Washington Think Tank with W.: What makes metal music scary?

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Greetings, sewer urchins. The most unholy of all seasons is upon us! It’s that time of the year when Americans embrace the darkness lurking within their blackened suburbanite souls and allow the festering wickedness to boil to the surface. That time of the year when all good and pure things are corrupted in the name of sexy costumes. That special season when we give our spawn buckets shaped like skulls and severed heads and tell them to play cruel tricks on those who don’t reward their gluttonous desires. That spooky time when we carve open the flesh of living things and shape them into ghoulish forms illuminated from within like hellish specters. That mystical holiday when we open portals into the abyss through our television sets and indulge in the most macabre forms of art on the eve of Samhain. It’s almost Halloween! Let the dead rise from their graves and stalk the living once again! Iä! Shub-Niggurath! The Black Goat of the Woods with a Thousand Young!

Today’s Question: What makes metal music scary?

Friends, I love Halloween. I have fond memories of trick-or-treating with my family (always wearing a coat over my costume because we typically got our first snow right before Halloween) and of going to fall festivals with my friends. Even the most conservative people can find something to enjoy about the season, even if it is just the colorful displays of death and decay in the leaves of their trees. However, something interesting often happens around Halloween. Our innate desire to embrace the frightful is often enhanced as a cultural norm. Those who don’t typically fare in the darker arts as we metalheads do will find themselves indulging in horror movies or “scary” music. Why? There’s something raw and primal about tapping into your fears. There’s a release of endorphins as you embrace the animal instinct of fight or flight. It can be thrilling to be terrified.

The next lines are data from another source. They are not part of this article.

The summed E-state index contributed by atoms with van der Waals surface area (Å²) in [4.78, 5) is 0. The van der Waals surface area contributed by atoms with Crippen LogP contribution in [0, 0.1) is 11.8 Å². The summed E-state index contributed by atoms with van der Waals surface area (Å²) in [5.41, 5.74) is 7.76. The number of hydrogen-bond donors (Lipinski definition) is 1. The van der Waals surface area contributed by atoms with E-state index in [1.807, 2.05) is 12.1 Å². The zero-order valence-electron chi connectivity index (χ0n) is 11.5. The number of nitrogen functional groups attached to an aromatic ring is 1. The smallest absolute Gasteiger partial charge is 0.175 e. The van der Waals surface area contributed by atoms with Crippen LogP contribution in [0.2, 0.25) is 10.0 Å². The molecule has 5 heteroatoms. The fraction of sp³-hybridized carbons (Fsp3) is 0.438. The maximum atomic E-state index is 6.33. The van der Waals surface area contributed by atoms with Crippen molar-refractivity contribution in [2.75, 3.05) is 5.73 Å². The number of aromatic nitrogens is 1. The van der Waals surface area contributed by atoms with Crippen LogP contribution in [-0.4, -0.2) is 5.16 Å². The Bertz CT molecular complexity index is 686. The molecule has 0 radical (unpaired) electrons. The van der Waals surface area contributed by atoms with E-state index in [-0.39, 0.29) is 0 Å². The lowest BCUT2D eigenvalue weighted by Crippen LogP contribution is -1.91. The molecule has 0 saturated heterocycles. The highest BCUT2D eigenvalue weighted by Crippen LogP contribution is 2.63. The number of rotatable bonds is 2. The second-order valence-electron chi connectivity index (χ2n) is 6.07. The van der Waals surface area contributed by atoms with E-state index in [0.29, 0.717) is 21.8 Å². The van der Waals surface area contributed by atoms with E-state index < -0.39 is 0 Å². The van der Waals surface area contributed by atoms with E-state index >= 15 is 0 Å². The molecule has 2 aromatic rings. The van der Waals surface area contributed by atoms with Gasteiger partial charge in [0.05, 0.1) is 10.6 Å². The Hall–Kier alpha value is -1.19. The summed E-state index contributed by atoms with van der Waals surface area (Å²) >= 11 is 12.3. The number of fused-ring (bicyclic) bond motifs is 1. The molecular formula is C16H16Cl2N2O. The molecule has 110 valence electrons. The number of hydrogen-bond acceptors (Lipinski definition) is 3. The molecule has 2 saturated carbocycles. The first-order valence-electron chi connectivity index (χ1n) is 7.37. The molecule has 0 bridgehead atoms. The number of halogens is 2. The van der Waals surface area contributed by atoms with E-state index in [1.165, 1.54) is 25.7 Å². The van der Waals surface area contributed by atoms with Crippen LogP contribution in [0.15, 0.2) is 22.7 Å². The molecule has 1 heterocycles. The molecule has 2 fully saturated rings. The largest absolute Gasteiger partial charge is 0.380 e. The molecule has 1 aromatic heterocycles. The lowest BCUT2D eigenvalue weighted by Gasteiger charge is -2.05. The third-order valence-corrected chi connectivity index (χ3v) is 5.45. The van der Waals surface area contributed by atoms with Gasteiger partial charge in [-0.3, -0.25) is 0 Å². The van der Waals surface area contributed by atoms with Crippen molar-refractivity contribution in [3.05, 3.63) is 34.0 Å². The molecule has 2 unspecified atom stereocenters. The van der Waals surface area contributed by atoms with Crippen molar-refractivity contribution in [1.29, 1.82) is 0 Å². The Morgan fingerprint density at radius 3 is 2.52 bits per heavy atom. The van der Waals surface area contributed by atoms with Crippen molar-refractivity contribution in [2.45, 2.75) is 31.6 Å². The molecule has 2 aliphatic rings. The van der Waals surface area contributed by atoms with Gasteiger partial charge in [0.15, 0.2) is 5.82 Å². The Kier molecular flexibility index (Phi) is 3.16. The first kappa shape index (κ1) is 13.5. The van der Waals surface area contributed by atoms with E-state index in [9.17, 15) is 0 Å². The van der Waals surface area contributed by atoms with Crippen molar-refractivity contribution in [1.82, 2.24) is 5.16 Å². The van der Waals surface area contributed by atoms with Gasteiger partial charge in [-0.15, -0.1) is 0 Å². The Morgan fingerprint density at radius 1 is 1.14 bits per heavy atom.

We metal fans should know this more than most as we often willingly force ourselves to confront the confounding and face something frightening. I’ve previously written about bands that legitimately scare me. See the exhibits below.

Exhibit A: Ævangelist

Exhibit B: The Body

Exhibit C: Stalaggh

Today, however, I’m more interested in understanding WHY we find certain bands to be frightening. Each of the aforementioned bands touches my primal fear instinct in a different way. AEvangelist are masters of overwhelming your senses, leaving you in confounding bewilderment. An inability to correlate your perceptions with your surroundings can be utterly terrifying; we desire normalcy and predictability. Omen Ex Simulacra is predictable only in how alien and otherworldly it consistently sounds. The Body are frightening because of their disconcerting proximity to humanity (perhaps they linger in the “Uncanny Valley”). “Empty Hearth” appears to be the sound of a religious experience gone horribly awry, as though something welcome was invited into the human experience but supplanted by a truly sinister entity. Lastly, Stalaggh are the audible tone of human suffering. We lament and fear pain, so a band that willingly captures and embraces that agony provides a stark enemy to our survival instincts. All three bands are shocking in their own right, but to my mortal ears, each disarms you in a unique and unholy way.

So tell me, what frightens you? What bands can you only withstand for so long, and more importantly, why? Sound off in the comments below.

Don’t know what the Washington Think Tank is? This is a weekly column where your former President poses a pressing question and allows the top minds at the Toilet ov Hell to investigate his query.

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